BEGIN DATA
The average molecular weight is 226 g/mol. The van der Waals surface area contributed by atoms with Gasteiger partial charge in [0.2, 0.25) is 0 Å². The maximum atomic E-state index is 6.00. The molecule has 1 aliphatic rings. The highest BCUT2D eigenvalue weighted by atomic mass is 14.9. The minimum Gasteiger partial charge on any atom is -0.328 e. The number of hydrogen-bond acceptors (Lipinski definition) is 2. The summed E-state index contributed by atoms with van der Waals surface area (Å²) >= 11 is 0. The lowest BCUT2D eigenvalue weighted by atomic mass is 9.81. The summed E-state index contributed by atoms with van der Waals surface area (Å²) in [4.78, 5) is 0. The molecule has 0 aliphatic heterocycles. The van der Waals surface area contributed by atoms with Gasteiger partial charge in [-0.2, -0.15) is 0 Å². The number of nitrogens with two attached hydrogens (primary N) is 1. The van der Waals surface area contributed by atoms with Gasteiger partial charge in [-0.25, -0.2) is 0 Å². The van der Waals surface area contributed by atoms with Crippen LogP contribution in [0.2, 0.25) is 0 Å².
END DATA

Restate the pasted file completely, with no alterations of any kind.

The average molecular weight is 226 g/mol. The van der Waals surface area contributed by atoms with Gasteiger partial charge in [0.2, 0.25) is 0 Å². The maximum atomic E-state index is 6.00. The molecule has 1 aliphatic rings. The highest BCUT2D eigenvalue weighted by atomic mass is 14.9. The minimum Gasteiger partial charge on any atom is -0.328 e. The number of hydrogen-bond acceptors (Lipinski definition) is 2. The summed E-state index contributed by atoms with van der Waals surface area (Å²) >= 11 is 0. The lowest BCUT2D eigenvalue weighted by atomic mass is 9.81. The summed E-state index contributed by atoms with van der Waals surface area (Å²) in [4.78, 5) is 0. The molecule has 0 aliphatic heterocycles. The van der Waals surface area contributed by atoms with Gasteiger partial charge in [-0.2, -0.15) is 0 Å². The number of nitrogens with two attached hydrogens (primary N) is 1. The van der Waals surface area contributed by atoms with Gasteiger partial charge in [-0.25, -0.2) is 0 Å². The van der Waals surface area contributed by atoms with Crippen LogP contribution in [0.2, 0.25) is 0 Å².